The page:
Friday, August 1, 2014

I've been very busy

Not writing this blog, as you may have noticed. Or, perhaps not. Either way, it has been not happening here, right under your collective noses.

I have been writing postcard poems, instead. One a day, for the 31 days of August. And haikus, some of which you've seen on my facebook page, if you read that sort of thing. 
And trying to master social media to promote Coyote Summer. 

I did begin to write the story of how the Summerhood novels came about, but it's kind of a long and twisted tale. So I am taking a page from those young upstarts Dickens and Twain and serializing it. 
Here we go- Part the !st.

I first started what has now become the Summerhood Island trilogy (Coyote Summer, Summer of the Ghost/Thief, Hurricane Summer) more than fifteen years ago.  I had been away from Cuttyhunk Island just long enough that I could begin to think about using it as the background for a story. 

I’m not sure why now that I decided to write what was then called a “middle reader.”  Perhaps it was just an age I felt most comfortable with, that period just on the cusp of adulthood, those last few moments when you are convinced that anything is possible if you try hard enough, if you want it enough.  That brief moment when you’ve got full control of your body, 

before the judgments and restrictions of adulthood begin to settle on your shoulders.


As I began to write, I quickly realized that my heroine was largely the girlchild I wish I had been; the child I believe I could have been had I been allowed that freedom.  I actually reined my character in somewhat, as I wanted her life to be  more believable than my imagination.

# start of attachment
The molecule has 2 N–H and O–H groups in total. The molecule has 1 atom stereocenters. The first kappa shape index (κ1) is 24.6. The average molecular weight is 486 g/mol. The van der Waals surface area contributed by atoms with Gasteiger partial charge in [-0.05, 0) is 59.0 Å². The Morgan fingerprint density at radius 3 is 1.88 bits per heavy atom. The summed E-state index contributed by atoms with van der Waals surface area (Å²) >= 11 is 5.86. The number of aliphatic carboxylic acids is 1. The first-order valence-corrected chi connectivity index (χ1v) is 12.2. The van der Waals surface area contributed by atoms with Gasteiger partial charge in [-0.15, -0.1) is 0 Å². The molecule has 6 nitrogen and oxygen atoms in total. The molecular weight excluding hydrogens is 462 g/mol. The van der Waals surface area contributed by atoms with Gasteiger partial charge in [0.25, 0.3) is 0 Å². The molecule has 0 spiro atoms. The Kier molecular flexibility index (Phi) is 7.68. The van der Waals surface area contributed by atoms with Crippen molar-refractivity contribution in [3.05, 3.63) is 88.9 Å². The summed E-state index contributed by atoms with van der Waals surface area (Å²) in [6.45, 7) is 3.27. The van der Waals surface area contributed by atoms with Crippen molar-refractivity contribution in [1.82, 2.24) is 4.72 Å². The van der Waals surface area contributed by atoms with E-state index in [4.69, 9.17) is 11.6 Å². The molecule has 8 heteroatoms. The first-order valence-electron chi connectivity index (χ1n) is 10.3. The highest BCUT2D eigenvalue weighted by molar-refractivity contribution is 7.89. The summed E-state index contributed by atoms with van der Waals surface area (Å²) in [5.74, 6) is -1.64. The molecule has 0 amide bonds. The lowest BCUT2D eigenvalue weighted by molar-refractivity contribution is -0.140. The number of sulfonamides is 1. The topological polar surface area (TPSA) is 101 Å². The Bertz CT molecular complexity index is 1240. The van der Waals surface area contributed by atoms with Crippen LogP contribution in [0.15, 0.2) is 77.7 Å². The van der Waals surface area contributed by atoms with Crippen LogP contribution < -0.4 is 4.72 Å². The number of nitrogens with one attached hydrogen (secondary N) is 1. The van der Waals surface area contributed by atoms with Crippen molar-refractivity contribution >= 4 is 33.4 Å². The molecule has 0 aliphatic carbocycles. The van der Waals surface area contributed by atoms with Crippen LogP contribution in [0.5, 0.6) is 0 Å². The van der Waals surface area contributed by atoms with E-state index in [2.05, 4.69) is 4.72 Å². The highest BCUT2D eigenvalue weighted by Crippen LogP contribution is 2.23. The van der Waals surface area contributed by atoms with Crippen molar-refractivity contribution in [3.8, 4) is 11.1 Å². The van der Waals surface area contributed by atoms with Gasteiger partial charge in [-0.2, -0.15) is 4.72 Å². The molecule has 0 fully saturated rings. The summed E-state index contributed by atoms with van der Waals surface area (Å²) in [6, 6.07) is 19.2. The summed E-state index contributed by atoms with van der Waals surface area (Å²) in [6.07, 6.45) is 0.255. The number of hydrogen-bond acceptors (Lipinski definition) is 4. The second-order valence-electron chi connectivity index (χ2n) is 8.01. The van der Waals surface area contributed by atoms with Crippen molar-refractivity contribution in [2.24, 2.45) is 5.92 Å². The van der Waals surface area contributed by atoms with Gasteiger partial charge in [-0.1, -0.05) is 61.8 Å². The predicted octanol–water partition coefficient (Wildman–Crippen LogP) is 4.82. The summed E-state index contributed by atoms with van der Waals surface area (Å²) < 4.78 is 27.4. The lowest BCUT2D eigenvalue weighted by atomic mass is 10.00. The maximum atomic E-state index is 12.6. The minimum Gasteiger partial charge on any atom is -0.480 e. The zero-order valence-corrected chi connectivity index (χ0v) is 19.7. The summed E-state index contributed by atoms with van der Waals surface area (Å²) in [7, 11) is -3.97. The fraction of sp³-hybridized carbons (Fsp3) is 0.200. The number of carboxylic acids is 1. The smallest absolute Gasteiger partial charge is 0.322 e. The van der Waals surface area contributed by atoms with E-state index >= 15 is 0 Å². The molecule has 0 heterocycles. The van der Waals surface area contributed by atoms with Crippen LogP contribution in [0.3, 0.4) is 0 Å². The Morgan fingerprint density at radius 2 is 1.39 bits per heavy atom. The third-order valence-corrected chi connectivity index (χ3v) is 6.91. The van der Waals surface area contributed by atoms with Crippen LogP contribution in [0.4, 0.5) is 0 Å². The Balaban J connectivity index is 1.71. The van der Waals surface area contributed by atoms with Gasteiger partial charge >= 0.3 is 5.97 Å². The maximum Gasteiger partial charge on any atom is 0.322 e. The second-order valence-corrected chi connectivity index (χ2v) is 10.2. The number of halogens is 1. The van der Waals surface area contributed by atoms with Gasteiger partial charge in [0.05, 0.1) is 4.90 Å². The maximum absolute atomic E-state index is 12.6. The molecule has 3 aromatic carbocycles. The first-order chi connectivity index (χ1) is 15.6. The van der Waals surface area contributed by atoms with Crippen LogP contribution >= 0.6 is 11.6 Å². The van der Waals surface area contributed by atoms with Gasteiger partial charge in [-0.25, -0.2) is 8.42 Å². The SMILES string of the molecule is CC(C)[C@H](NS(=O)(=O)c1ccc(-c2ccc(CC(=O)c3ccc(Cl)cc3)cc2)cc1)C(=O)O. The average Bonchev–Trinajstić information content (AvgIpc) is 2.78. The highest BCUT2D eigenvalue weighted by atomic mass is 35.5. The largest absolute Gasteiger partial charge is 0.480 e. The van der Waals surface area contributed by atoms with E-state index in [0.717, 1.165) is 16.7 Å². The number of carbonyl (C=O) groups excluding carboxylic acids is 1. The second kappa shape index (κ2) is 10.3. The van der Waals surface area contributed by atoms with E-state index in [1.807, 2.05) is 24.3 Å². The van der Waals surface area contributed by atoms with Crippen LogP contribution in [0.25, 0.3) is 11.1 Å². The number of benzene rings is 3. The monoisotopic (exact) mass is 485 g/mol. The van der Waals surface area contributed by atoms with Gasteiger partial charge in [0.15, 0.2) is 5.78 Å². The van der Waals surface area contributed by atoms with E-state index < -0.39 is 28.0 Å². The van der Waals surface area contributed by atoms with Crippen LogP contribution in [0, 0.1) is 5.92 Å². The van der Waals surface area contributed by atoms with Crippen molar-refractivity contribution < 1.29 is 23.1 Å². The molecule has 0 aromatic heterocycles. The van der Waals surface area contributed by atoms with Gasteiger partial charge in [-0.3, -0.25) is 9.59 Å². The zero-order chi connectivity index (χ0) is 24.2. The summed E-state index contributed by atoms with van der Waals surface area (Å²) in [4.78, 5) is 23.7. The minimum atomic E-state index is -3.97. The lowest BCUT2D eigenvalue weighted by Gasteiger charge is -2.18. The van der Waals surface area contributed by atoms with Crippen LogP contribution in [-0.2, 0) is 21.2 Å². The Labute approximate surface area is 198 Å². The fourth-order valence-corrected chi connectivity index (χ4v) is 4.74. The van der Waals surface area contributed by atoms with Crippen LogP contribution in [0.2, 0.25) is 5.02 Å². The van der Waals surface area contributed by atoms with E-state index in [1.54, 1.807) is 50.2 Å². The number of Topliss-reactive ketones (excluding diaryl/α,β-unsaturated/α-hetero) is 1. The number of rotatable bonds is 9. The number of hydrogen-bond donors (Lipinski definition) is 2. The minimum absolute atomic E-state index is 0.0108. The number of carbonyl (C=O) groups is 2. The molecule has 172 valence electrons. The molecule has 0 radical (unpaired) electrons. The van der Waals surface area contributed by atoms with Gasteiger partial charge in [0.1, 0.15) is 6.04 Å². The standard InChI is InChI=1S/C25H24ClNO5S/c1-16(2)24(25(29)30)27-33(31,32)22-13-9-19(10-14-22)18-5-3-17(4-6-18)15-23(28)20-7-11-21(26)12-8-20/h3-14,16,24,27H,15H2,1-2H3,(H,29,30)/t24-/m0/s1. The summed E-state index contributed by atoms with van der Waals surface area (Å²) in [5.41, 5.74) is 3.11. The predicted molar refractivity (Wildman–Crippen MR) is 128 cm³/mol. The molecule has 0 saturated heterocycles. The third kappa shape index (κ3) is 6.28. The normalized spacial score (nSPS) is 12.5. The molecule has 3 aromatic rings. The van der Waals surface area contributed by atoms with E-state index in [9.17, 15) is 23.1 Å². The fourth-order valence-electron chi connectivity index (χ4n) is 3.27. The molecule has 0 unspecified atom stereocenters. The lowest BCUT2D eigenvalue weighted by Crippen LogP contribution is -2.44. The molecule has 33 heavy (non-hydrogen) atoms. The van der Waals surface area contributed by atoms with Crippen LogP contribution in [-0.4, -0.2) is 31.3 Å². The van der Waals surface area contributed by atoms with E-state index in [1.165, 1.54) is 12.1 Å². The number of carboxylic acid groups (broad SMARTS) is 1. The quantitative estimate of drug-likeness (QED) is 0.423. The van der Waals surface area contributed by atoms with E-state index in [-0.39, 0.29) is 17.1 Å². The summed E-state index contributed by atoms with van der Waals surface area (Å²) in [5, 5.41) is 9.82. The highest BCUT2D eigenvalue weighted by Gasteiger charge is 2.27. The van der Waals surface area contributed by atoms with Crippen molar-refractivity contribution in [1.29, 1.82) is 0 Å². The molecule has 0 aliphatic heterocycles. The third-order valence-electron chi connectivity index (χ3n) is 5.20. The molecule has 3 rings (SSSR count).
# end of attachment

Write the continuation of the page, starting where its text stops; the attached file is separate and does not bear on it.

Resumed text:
After I had written the three books in the trilogy I began to shop them around, and quickly discovered there was no market for books like mine at the time.  The bottom had fallen out of the children’s book market, although there was still a small market for picture books.  No one was taking chapter books and the concept of a young adult market was still on the horizon.  Even the classics, the Newberry winners, the Caldecott medalists, were dropping in sales.  

After forty-two straight rejections of any or all of the books, I resigned them to the top drawer of an old file cabinet

where they languished from 2002 until 2012. Meanwhile, I went about my business, writing poetry, opening and closing restaurants, and in general, acting like the adult people told me I had become.  I didn't leave Cuttyhunk Island completely behind, however; I made island the subject of my first nonfiction work, a memoir about running an inn, cooking, and the great people who lived there.



Heartened by the significant if small in scope attention that this work engendered and by the upswing in interest of YA and ‘tween' novels (as middle readers are now called), I pulled my manuscripts out of their dusty file cabinet to see if they were worth saving.  I still remembered and cherished my main character, a strong girl named Jessie, and hoped she would have something to say to a new generation of young readers.

(to be continued . . .)